Only about a third of Germans find it easy to distinguish when it is a legal or an illegal music offering on the network. The greatest uncertainty in the under 20 – and over 50-year-olds.
Nine out of ten Germans would welcome a seal of approval for online media services, in which the consumer at first glance recognizes whether it is a licensed service, where the creatives and their partners are remunerated.
The support of the creative ranks next to the legal security of the strongest arguments for a legal use of media services in the Internet.
It has always been difficult to earn a living in music — whether as a musician, manager or composer — unless you are extraordinarily talented or extremely lucky. In the past, financial stability depended on getting gigs or a recording contract. But in our more economically sophisticated world, managers and artists seek out start-up capital to launch themselves. And the industry is complaining that it is almost impossible for a start up music company to access development money. Despite the existence of various government-backed schemes, banks are just not lending.
One can sympathise with the banks; music is an incredibly risky business. Most bank managers do not believe that they can access the commercial viability of a band or record label which comes to them for money, so they exercise caution.
To me it seems, the problem lies in the nature of music funding. Traditionally the performing arts have been self funding or have attracted sponsorship. The majority of public funding for music is channelled through the Arts Council or National Lottery but the pot is not large and the pool of talented artists and management is great.
It is nobody’s fault that the music industry now needs to seek funding through a commercial route, it is an economic reality. But somebody in the Department of Culture, Media and Sport needs to recognise that bank funding is not going to work and that more innovative funding and finance routes are required.
The music industry contributes £5bn to the national economy each year. It could contribute much more, both in terms of sales and new jobs created, if it was funded properly. The challenge for the industry, and for the government, is to decide whether we see music as an industry that is deserving of public investment. At the moment, the evidence suggests we do not.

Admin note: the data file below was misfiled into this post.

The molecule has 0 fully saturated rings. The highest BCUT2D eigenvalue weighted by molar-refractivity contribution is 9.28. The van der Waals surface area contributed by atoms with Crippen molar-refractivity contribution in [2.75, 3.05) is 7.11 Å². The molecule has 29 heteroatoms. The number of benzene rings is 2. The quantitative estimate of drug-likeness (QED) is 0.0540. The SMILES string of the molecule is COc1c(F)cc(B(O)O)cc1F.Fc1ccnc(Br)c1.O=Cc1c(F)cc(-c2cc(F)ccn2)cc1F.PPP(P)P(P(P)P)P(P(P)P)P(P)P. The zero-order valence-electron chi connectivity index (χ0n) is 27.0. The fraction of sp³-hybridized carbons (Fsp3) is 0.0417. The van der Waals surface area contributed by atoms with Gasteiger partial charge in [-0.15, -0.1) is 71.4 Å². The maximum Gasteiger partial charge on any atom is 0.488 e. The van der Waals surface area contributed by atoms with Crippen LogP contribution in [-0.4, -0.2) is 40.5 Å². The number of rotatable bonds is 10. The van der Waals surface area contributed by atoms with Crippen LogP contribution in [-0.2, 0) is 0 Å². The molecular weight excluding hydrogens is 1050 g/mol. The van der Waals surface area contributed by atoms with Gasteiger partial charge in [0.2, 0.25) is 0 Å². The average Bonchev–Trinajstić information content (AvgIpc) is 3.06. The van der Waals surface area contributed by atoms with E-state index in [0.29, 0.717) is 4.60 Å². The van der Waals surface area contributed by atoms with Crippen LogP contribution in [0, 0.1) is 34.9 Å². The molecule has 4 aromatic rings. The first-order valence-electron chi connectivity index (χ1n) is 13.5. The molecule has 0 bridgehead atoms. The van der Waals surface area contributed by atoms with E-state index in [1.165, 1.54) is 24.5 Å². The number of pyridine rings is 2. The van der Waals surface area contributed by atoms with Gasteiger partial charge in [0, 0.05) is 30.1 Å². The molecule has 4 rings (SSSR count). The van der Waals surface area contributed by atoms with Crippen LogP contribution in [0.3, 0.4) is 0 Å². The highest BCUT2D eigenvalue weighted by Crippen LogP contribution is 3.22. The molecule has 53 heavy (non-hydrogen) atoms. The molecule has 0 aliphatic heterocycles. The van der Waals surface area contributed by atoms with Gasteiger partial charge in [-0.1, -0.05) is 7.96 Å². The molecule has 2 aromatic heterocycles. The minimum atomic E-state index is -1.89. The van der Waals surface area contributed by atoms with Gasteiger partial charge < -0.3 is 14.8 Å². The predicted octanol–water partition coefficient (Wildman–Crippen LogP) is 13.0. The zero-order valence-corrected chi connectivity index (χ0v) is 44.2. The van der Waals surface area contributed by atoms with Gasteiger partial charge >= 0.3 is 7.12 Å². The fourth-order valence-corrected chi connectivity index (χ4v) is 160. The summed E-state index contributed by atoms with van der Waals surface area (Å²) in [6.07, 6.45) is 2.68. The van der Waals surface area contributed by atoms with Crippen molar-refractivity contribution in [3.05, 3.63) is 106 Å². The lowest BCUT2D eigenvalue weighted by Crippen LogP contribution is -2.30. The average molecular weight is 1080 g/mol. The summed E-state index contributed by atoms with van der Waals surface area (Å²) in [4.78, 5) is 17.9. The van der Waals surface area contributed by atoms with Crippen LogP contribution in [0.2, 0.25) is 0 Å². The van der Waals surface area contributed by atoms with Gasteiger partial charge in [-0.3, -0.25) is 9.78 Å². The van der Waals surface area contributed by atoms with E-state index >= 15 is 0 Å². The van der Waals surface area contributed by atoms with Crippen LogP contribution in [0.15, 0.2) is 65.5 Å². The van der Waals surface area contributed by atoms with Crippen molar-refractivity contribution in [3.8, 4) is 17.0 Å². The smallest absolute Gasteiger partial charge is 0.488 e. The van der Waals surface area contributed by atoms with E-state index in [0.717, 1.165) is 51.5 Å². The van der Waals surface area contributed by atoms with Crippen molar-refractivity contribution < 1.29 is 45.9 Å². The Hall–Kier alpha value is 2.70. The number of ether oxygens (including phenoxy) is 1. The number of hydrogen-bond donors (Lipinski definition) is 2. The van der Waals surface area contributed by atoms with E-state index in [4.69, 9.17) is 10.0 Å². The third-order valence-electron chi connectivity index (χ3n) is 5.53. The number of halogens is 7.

New research published today by Informa’s “Music & Copyright” reveals that global retail sales of pop music increased 2.3% last year, to US$7.5 billion. Pop ended 2011 as the world’s favorite music genre, accounting for 31.9% of global music sales. Total retail sales slipped 3.7% last year, to US$23.3 billion, so the growth of pop sales was all the more impressive.
The second biggest genre in 2011 was rock, accounting for a quarter of the world’s music sales. Sales of rock were down 5.7%, to US$5.8 million. Pop and rock have dominated music sales for years. In 2000, Pop had a global sales share of 27.8% with Rock at 22.7%.
Aside from pop, all other genres suffered a fall in sales last year. However, the bigger fall in rap, R&B and hip-hop sales allowed country to become the world’s third most popular music genre with a 6.2% share.
According to Simon Dyson, editor of Music & Copyright, “massive sales of Adele’s album “21” clearly boosted pop sales last year. The unstoppable rise in the popularity of Justin Bieber, Michael Buble and Lady Gaga also made sure pop’s bubble didn’t burst. Despite lower viewing figures for the music-based reality TV show, artists and groups created by those shows, such as One Direction, Susan Boyle and Olly Murs, just keep on selling.”
In contrast to previous years, which have seen retail sales of some of the smaller genres such as classical music and jazz fall the fastest, the reverse was the case in 2011. Sales of classical music and jazz were only marginally down last year. Smaller genres have suffered more than most in recent years from retailers giving less floor space to slow-selling, low-margin genres in favor of better-selling items, such as DVDs, video games and consumer electronics.
Note to editors
The classification of any artists’ music into a single genre is fairly arbitrary and can differ between record company, music retailer and national trade association. Categorizing music within a genre can often have multiple influencing factors such as musical technique, style, context, target audience and geographical origin. Moreover, many genres have sub-genres that can often overlap others. For the purposes of this study, “Music & Copyright” has limited itself to the most commonly used genre categories by most national trade associations when presenting a breakdown of sales by genre. Country music, for example, is included, because it is more popular in the world’s biggest market, the US. Despite much-lower retail sales of country music elsewhere in the world, the high level in the US resulted in a global share of 6.2% in 2011. In contrast, religious and Latin genres – such as Musica Popular Brasileira, which itself incorporate subgenres such as samba and samba-cancao – sell well in many Latin American countries. But because Latin American countries account for a much lower share of global retail sales, these genres have been grouped as part of “other.”